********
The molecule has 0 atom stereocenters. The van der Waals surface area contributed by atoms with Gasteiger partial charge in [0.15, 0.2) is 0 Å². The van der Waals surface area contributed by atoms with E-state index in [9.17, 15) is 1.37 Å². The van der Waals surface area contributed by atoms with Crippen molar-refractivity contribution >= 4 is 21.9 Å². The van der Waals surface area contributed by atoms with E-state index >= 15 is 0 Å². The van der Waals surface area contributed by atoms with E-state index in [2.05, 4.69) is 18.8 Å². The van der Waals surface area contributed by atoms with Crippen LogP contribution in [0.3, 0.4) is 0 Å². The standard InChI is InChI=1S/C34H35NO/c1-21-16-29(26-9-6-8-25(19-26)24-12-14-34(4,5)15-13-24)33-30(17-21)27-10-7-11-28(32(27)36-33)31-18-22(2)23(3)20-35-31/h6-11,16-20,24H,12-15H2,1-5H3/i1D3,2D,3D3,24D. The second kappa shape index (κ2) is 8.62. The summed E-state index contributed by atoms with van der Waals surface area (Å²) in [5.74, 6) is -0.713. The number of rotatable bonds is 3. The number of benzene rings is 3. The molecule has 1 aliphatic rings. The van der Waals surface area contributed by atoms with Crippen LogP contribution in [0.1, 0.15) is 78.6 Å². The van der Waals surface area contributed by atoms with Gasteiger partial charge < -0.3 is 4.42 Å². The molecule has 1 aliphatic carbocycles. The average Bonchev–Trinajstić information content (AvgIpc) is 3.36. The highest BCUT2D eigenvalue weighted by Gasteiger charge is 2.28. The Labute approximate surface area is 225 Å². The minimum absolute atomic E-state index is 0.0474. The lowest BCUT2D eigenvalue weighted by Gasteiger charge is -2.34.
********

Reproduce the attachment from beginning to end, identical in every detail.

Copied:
The molecule has 0 atom stereocenters. The van der Waals surface area contributed by atoms with Gasteiger partial charge in [0.15, 0.2) is 0 Å². The van der Waals surface area contributed by atoms with E-state index in [9.17, 15) is 1.37 Å². The van der Waals surface area contributed by atoms with Crippen molar-refractivity contribution >= 4 is 21.9 Å². The van der Waals surface area contributed by atoms with E-state index >= 15 is 0 Å². The van der Waals surface area contributed by atoms with E-state index in [2.05, 4.69) is 18.8 Å². The van der Waals surface area contributed by atoms with Crippen LogP contribution in [0.3, 0.4) is 0 Å². The standard InChI is InChI=1S/C34H35NO/c1-21-16-29(26-9-6-8-25(19-26)24-12-14-34(4,5)15-13-24)33-30(17-21)27-10-7-11-28(32(27)36-33)31-18-22(2)23(3)20-35-31/h6-11,16-20,24H,12-15H2,1-5H3/i1D3,2D,3D3,24D. The second kappa shape index (κ2) is 8.62. The summed E-state index contributed by atoms with van der Waals surface area (Å²) in [5.74, 6) is -0.713. The number of rotatable bonds is 3. The number of benzene rings is 3. The molecule has 1 aliphatic rings. The van der Waals surface area contributed by atoms with Crippen LogP contribution in [0.1, 0.15) is 78.6 Å². The van der Waals surface area contributed by atoms with Gasteiger partial charge < -0.3 is 4.42 Å². The molecule has 1 aliphatic carbocycles. The average Bonchev–Trinajstić information content (AvgIpc) is 3.36. The highest BCUT2D eigenvalue weighted by Gasteiger charge is 2.28. The Labute approximate surface area is 225 Å². The minimum absolute atomic E-state index is 0.0474. The lowest BCUT2D eigenvalue weighted by Gasteiger charge is -2.34.